Obviously, descriptivists fall in the social constructionist camp, prescriptivists among those who believe that something independent of social factors is involved. Descriptivists do recognize rules of usage, but they attribute them to social custom, whereas prescriptivists attribute some of them, at least, to nonsocial elements such as rationality and elegance.

Tensions between the two surfaced off and on in the twentieth century as the field of scientific linguistics developed, but they spilled spectacularly into the public sphere with the publication in 1961 of the third edition of Webster’s New International Dictionary, the first major dictionary openly to endorse descriptivist principles.

The preceding edition, “Web 2” (published in 1934), stood firmly for decorum and evaluation, marking some words as “erroneous,” “slang,” and “illiterate,” and omitting obscenities altogether. It assumed its own authority, whereby ordinary users relied upon it for correct meanings and usage, the act of looking-it-up-in-the-dictionary marking a final appeal to a referee or magistrate.

Web 3 turned the relationship around, with the editors led by Philip Gove renouncing the role of judge. When the volume came out, their decision erupted into a national forum on the state of American culture. The tale is told marvelously in The Story of Ain’t: America, Its Language, and the Most Controversial Dictionary Ever Published, a narrative history by David Skinner, which displays well the sociopolitical under- and over-tones of what at first seems just a squabble among scholars.

Notices in the New York Times, Chicago Tribune, and so on mocked the dictionary for its liberalizing thrust. Dwight Macdonald in The New Yorker regretted the “trend toward permissiveness, in the name of democracy, that is debasing our language by rendering it less precise and thus less effective as literature and less efficient as communication” (March 10, 1962), while Jacques Barzun in The American Scholar termed it “a subtle attack on The Word” (Spring 1963). Gove and others responded with a basic reiteration of descriptivist premises such as “Correctness rests upon usage” and “All usage is relative.”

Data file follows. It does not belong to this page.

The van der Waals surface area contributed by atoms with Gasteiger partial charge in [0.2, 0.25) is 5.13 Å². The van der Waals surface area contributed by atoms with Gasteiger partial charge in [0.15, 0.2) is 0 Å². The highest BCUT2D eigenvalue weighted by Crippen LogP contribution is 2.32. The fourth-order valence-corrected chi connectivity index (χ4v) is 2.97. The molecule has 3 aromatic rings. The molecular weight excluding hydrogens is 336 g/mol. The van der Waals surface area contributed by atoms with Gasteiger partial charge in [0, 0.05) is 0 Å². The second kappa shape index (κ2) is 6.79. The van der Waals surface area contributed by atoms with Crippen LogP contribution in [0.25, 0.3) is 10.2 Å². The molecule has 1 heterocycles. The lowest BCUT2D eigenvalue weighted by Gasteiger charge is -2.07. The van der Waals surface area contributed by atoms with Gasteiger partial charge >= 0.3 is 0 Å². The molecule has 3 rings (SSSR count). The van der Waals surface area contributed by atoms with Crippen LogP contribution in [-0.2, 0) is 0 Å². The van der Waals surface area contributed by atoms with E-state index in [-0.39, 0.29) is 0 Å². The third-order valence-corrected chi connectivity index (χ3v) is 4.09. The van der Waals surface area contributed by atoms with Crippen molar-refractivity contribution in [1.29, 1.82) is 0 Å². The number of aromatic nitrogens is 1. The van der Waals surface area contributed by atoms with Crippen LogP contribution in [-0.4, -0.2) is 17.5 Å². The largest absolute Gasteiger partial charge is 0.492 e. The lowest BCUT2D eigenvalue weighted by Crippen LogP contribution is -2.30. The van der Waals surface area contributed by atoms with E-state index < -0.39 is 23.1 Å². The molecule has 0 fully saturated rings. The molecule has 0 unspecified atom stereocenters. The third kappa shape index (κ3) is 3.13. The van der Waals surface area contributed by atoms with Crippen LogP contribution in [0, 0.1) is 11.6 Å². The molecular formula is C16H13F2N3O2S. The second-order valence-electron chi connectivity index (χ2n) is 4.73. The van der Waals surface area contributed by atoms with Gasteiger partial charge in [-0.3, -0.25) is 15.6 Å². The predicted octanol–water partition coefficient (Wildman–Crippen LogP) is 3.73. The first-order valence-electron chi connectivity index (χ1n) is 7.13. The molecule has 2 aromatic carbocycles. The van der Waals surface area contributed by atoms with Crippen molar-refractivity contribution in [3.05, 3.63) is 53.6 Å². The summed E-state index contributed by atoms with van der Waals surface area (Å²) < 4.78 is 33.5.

The debate has continued, but while some measure of prescriptivism has survived in public discussion, among academics the prescriptivists have nearly disappeared. At this point, anyone claiming that this or that common usage is an inherently inferior expression is roundly scorned in the field.

Skinner finds seeds of contempt among linguists from long ago, for instance, in a 1935 National Council of Teachers of English (NCTE) study that put “ironic quotation marks” around words such as “correct,” while revered linguist Leonard Bloomfield called prescriptivists “the authoritarians.”

This brings us back to Pinker’s essay. At one point, raising the rule against split infinitives, Pinker pauses to explain how such a “ludicrous fetish” ever could have arisen.

It begins when a self-anointed expert elevates one of his peeves or cockamamie theories into an authoritative pronouncement that some usage is incorrect, or better still, ignorant, barbaric, and vulgar. Insecure writers are intimidated into avoiding the usage. They add momentum to the false consensus by derogating those who don’t keep the faith, much like the crowds who denounced witches, class enemies, and communists out of fear that they would be denounced first.

Reading the first sentence and its outlandish reductions, one might think Pinker speaks tongue-in-cheek, as if he meant not only to deride the grammar pedant but to laugh at his own exasperation, too. But the next sentence contains no hint of self-aimed wit, only a turn from the arrogant expert to the anxious writer, while the next sentence expands one person’s timidity into some of the most notorious episodes in modern times. We move from the teacher in freshman composition who circles split infinitives in red pencil to judges at the Salem witch trials, witnesses against heroes of the Revolution accused of treason in the 1930s show trials, and Joseph McCarthy’s fans during the Red Scare. The comparison is ridiculous, but nothing in Pinker’s prose softens his harangue.